Go ahead and imagine that home schedule in the odd years, though, without Auburn: South Carolina, Kentucky, Missouri, Rotating SECW team (like Miss State!) Cupcake, Cupcake, Cupcake Wow. Fun year between the hedges. We mix it up with South Carolina, but other than that, no matchup with any real “rivalry” behind it. I still don’t consider the Gamecocks to be a rival in the truest sense, anyway, though I do look forward to that game this year.

    • Go Dawgs!

      You know what the worst part of losing the Auburn-Georgia rivalry would be? The thought of losing that game and then having to just deal with it for six years.

  9. paul

    I have to admit, I am looking at the way things are shaping up, contemplating our absolutely wretched home schedule next year and thinking I will probably let me tickets go. For far less than the Hartman Fund contribution, I can get tickets to the games I actually want to see. So I am living proof of the mans point.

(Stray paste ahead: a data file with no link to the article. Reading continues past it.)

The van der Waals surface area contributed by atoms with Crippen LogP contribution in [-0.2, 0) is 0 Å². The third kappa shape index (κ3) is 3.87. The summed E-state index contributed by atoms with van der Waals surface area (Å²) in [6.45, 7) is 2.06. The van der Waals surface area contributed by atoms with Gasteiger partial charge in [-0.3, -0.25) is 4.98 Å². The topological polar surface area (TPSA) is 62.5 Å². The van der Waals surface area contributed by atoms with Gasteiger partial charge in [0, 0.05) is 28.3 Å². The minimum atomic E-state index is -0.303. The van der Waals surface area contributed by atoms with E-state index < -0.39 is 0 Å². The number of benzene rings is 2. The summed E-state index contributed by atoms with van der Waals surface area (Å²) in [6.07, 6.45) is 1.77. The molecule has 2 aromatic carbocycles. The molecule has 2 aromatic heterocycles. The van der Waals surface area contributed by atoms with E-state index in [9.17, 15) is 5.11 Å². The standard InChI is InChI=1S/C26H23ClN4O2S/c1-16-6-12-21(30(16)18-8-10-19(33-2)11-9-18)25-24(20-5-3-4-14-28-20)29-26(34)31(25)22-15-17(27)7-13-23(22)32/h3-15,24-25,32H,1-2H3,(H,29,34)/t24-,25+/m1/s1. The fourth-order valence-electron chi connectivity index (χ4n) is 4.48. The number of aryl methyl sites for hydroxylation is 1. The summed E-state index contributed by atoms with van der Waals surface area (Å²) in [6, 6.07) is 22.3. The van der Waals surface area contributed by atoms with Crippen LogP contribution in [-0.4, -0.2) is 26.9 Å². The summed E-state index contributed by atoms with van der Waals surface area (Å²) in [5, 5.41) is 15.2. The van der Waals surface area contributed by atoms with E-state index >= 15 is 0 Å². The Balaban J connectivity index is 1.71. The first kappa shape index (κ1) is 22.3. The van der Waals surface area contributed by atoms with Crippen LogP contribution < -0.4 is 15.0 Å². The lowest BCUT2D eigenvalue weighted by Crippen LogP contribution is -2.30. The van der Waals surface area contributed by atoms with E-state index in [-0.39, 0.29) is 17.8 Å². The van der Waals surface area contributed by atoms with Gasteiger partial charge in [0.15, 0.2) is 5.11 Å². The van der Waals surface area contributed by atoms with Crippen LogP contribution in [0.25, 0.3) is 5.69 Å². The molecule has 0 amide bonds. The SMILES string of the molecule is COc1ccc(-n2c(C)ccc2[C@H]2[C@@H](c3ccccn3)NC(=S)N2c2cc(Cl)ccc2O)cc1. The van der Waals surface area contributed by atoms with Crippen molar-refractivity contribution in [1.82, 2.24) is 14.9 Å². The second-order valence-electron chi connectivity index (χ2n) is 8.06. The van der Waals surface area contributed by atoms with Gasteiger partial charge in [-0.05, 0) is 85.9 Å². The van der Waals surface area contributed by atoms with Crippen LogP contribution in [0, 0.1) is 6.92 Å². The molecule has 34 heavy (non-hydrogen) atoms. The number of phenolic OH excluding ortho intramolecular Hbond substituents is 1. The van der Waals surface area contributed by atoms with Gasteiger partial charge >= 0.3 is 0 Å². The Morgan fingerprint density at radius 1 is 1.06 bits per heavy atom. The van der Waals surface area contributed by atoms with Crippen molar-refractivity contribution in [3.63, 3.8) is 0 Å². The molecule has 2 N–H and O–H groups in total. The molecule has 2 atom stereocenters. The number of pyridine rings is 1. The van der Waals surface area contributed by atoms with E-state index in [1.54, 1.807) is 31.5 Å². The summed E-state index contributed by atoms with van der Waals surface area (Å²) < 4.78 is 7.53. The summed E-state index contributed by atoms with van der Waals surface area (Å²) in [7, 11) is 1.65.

10. DawgPhan

    So I must be the only person looking to add a season ticket this year. Hoping to get to 4 tickets this year, from 3 the last couple of years. Stub Hub be damned, but glad it was there was my SEC title game ticket.

  11. Beer Money

    Interesting timing that they aren’t going to figure anything out until well after Hartman Fund donations are due. I know it doesn’t affect this year’s schedule, but if they decide to bail on the quality SEC content, watch the funding dwindle rapidly.

  12. Slaw Dawg

    Senator: keep up the reporting and the good fight on this.